While the navigational skills of birds remain largely unexplained, the theory that they use the magnetic field of the earth to some degree to map their positions is generally accepted. The magnetic field of the earth is weakest at the equator, becoming stronger toward the north and south poles. This change in magnetic strength may give birds an estimate of their latitude while in flight. This amazing ability to navigate is especially evident in homing pigeons which are able to find their way home over distances of as much as 1,100 miles (1,800 km) with unwavering accuracy. Research has revealed that pigeons have a significant number of iron particles on top of their beaks, which act as a natural compass to guide them, along with visual landmarks and olfactory markers.
It has long been debated whether manmade electromagnetic fields are detrimental to human health, and conservationists share this concern when it comes to animals, particularly migratory birds. A recent study by scientists from Oldenburg University in Germany has found that manmade electromagnetic fields are confusing migrating robins, which also rely on the earth’s magnetic field for navigation. The study was prompted by observations made seven years ago when it was noted that European robins (Erithacus rubecula) stopping over at the university campus during their annual migration appeared confused. Over the next seven years, experiments were carried out by alternatively blocking and unblocking electromagnetic radiation and observing the behavior of the birds. It became clear that when the birds were exposed to the manmade electromagnetic forces they became disoriented. It is worth noting that birds are susceptible to far lower levels than those deemed safe for humans as set by the International Commission on Non-Ionizing Radiation Protection (ICNIRP) which mandates guidelines for all types of electrical devices, including power lines and mobile phones.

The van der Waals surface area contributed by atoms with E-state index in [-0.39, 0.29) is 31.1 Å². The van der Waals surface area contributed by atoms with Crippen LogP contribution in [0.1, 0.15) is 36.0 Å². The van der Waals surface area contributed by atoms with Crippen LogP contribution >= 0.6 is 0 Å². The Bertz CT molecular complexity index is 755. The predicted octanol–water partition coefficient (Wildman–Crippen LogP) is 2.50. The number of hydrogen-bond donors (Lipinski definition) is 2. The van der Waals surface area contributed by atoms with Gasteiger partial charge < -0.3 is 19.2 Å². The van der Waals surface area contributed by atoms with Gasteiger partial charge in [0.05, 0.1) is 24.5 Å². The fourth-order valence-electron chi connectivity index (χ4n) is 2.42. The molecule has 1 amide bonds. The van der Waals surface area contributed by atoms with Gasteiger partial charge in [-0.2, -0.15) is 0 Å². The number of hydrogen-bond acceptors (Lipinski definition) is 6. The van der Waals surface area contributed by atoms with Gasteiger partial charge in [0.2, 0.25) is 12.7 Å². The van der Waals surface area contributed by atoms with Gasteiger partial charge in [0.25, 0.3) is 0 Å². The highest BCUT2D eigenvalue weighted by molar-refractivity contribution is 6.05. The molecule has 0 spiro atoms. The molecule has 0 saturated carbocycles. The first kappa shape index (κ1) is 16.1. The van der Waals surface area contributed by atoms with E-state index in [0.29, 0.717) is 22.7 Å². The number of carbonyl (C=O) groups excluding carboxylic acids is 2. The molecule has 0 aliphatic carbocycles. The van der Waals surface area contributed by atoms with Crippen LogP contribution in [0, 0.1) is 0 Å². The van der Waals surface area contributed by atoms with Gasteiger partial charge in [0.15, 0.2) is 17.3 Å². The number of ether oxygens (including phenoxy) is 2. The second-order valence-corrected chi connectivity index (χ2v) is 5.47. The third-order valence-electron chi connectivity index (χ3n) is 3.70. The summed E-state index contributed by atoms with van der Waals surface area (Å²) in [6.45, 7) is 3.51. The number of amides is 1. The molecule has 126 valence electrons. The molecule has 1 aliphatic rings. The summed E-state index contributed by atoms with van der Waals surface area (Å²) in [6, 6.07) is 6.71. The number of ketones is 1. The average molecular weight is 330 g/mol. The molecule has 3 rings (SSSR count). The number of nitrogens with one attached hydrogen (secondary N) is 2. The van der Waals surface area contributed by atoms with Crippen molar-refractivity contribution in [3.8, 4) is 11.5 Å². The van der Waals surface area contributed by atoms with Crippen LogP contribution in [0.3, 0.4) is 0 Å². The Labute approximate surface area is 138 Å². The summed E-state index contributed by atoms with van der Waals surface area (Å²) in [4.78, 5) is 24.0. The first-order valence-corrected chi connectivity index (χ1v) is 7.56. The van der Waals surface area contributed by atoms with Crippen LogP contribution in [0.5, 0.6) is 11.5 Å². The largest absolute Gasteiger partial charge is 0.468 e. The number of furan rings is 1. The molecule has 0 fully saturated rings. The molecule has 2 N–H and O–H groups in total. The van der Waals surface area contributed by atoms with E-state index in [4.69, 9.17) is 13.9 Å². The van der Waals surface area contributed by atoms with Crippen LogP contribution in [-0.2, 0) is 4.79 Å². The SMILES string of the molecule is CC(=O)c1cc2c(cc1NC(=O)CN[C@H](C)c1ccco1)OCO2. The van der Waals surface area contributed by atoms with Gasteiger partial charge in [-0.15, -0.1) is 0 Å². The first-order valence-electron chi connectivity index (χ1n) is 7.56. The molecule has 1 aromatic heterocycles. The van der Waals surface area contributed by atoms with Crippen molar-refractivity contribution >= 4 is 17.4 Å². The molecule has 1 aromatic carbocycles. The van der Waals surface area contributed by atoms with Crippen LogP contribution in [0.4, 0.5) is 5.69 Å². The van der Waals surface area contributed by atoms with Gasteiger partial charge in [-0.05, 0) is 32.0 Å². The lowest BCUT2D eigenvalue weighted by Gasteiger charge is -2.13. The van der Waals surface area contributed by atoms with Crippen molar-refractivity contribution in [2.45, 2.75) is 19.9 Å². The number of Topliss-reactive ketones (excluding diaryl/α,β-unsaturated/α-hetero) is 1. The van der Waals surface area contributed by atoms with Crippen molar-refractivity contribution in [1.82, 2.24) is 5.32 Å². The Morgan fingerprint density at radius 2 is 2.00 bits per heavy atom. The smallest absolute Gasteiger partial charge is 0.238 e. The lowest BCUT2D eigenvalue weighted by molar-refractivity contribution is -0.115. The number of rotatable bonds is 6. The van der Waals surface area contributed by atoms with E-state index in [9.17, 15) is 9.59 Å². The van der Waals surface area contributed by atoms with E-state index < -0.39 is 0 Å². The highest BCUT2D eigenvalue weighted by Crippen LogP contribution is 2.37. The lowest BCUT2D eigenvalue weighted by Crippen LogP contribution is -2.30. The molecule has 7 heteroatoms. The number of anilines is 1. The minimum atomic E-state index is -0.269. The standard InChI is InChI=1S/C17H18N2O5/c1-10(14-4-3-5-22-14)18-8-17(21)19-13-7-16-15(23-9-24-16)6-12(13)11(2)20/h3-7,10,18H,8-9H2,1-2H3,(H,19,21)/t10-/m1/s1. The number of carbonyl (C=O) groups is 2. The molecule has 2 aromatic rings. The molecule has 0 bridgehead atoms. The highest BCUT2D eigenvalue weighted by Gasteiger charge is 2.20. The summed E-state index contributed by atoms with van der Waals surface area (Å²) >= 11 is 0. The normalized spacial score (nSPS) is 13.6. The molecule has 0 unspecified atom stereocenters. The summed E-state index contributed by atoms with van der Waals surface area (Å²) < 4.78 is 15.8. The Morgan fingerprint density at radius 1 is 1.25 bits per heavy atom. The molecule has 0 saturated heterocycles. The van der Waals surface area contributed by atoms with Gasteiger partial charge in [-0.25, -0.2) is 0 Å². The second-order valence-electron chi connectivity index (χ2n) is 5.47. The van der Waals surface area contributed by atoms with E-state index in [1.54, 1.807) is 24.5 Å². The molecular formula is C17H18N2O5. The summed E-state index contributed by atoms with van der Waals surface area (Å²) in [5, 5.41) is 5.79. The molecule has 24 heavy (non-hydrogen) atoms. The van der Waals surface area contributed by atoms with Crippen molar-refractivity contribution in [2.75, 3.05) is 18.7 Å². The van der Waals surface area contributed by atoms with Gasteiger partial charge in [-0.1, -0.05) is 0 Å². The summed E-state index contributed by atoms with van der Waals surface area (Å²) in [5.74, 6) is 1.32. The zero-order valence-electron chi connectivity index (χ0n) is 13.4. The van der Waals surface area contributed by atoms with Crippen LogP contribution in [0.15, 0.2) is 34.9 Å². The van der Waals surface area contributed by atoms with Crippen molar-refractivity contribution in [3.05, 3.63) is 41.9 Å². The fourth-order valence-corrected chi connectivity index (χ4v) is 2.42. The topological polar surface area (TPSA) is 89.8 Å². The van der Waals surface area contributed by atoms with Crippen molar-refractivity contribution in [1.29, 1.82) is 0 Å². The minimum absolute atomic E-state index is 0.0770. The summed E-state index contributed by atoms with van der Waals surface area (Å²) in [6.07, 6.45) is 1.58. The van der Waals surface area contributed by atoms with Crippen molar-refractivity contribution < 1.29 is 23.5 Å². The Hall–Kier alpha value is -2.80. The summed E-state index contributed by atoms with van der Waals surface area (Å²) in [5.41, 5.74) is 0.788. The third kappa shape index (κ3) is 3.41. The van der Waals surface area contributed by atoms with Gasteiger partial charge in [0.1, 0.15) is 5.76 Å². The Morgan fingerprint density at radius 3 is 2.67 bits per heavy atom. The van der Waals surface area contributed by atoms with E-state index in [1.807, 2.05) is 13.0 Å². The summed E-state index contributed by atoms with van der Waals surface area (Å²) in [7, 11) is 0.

What this means for both animals and humans will no doubt remain a matter for debate as more research is carried out to understand the impact of modern technology on the natural world.
The theory that navigational skills in some birds may be influenced by iron particles in their beaks reacting to the magnetic field of the earth, has recently been refuted by scientists at Vienna’s Institute of Molecular Pathology. Acknowledging that the new discovery was somewhat disappointing, molecular biologist David Keays noted that the mystery of how animals detect magnetic fields had become even more mysterious.
Using 3D scanners on slivers of pigeon beak, researchers found that the particles which had previously been thought to react with the earth’s magnetic field were in fact macrophages with normal amounts of organic iron to protect the birds from infection. These cells have no ability to produce electric signals to communicate with brain cells and are therefore unable to influence the pigeon’s behavior. These same cells were also found in other parts of the bird’s body and are found in other animals, particularly in the spleen, lungs, and skin, where they play an essential role in recycling iron from red blood cells and fight against infection. The findings were confirmed by scientists from the University of Western Australia – Jeremy Shaw and Martin Saunders – who were also working on the study.